On 14 July 2022, DFS, the German air navigation service provider, started the use of the GBAS precision landing system for poor weather conditions at Frankfurt Airport. This is the first system of its kind in the world.
DFS has been operating digital precision landing systems, known as Ground Based Augmentation Systems (GBAS), at Bremen Airport since 2012 and at Frankfurt Airport since 2014. GBAS is the term used to describe navigation by satellite, but combined with a ground-based supplementary, or augmentation, system. Only this combination gives the accuracy required for precision landings.
So far, the system has been used for landings under good visibility. Since 14 July 2022, aircraft can now approach Frankfurt Airport using GBAS even in poor weather conditions. Such weather conditions are known as meteorological category II, or CAT II, i.e. a cloud base of 30 metres and a minimum visibility of 300 metres.
Full runway capacity available – even in bad weather
GBAS thus joins the established instrument landing system (ILS) in the ranks of approach aids for all-weather operations. The decisive advantage is the system's digital signals, which are not disrupted by preceding aircraft. With the conventional instrument landing system, separation has to be large between the landing aircraft because of the possible problems caused by poor weather conditions. GBAS, on the other hand, allows approaches with almost normal separation. In bad weather, almost the full capacity of the runways can thus be utilised and delays avoided.
The prerequisite for use is that aircraft are equipped with the technology. Even if just 30 percent of aircraft have the new system on board, noticeable capacity advantages can be expected, as shown by simulations conducted in advance.
The first landing using the new procedure was made by Lufthansa flight LH273 from Milan Linate with an Airbus A319.
The new GBAS CAT II approach procedures were realised within the framework of the SESAR DREAMS project funded by the European Union. In the pan-European SESAR projects, air navigation service providers, airlines, airports and other technology partners jointly develop concepts for the air traffic of the future. This expert group has pioneered the use of the new GBAS landing system for all-weather operations worldwide.
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DFS Deutsche Flugsicherung GmbH, the German air navigation service provider, is a State-owned company under private law with 5,600 employees as at 31 December 2021. DFS ensures the safe and punctual flow of air traffic over Germany. Around 2,200 air traffic controllers guide more than three million flights through German airspace in peak years, up to 10,000 every day. The company operates control centres in Bremen, Karlsruhe, Langen and Munich as well as control towers at the 15 designated international airports in Germany. The subsidiary DFS Aviation Services GmbH markets and sells products and services related to air navigation services, and provides air traffic control at nine regional airports in Germany and at London Gatwick Airport and Edinburgh Airport in the UK. DFS is working on the integration of drones into air traffic and has set up a joint venture, Droniq GmbH, with Deutsche Telekom. Other subsidiaries include R. Eisenschmidt GmbH, which markets publications and products for general aviation, and Kaufbeuren ATM Training GmbH (KAT), which provides training for military air traffic services personnel. The joint venture FCS Flight Calibration Services GmbH offers flight inspection services.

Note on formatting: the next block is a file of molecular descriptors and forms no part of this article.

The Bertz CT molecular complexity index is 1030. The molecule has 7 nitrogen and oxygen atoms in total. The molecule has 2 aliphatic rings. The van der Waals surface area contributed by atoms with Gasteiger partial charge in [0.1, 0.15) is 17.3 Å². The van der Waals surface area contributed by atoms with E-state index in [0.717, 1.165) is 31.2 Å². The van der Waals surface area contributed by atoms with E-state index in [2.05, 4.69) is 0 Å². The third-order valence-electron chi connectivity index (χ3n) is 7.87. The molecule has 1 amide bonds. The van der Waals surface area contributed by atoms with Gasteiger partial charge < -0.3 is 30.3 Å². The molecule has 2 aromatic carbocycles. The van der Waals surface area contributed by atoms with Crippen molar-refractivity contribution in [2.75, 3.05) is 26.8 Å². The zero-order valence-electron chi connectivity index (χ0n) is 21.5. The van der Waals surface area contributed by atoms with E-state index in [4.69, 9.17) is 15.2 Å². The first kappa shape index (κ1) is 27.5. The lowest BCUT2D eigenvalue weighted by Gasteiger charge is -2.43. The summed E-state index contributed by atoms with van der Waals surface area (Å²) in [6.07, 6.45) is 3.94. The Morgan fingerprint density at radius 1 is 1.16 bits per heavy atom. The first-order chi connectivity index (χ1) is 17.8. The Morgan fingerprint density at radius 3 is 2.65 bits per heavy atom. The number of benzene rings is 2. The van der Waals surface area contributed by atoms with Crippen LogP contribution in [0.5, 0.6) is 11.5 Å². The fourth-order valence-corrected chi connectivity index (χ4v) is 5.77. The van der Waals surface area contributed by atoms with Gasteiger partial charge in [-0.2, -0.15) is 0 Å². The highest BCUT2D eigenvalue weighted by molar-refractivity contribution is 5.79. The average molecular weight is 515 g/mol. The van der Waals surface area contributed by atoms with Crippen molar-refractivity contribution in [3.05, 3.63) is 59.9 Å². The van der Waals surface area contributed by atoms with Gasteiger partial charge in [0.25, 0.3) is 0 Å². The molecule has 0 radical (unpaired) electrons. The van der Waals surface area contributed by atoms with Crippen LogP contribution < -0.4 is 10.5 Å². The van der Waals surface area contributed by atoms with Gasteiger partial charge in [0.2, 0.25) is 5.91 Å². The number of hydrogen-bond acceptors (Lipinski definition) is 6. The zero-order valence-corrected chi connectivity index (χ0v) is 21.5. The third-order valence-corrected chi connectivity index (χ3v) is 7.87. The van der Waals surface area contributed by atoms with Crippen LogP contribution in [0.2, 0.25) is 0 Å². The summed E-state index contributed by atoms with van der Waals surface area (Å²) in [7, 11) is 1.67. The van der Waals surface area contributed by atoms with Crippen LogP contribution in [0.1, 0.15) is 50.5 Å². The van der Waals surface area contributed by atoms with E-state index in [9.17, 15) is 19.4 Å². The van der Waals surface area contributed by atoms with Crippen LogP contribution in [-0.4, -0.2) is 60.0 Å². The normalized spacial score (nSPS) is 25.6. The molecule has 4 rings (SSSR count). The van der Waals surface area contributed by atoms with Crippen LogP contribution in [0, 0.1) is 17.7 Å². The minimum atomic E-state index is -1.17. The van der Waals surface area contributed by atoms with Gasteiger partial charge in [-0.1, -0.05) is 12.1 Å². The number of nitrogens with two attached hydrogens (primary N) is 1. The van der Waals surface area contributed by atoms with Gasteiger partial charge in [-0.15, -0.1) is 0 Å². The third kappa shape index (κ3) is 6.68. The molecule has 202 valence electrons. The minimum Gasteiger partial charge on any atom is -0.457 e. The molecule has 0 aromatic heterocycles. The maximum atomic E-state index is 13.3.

As the technological pillar of the Single European Sky initiative, SESAR aims to modernise and harmonise air traffic management (ATM) in Europe. The SESAR Joint Undertaking (SESAR JU) was established in 2007 as a public-private partnership to support this endeavour. It does so by pooling the knowledge and resources of the entire ATM community in order to define, research, develop and validate innovative technological and operational solutions. The SESAR JU is also responsible for the execution of the European ATM Master Plan which defines the EU priorities for R&D and implementation. Founded by the European Union and Eurocontrol, the SESAR JU has 19 members, who together with their partners and affiliate associations will represent over hundred companies working in Europe and beyond. The SESAR JU also works closely with staff associations, regulators, airport operators and the scientific community.
This project has received funding from the SESAR Joint Undertaking (JU) under grant agreement No 874469.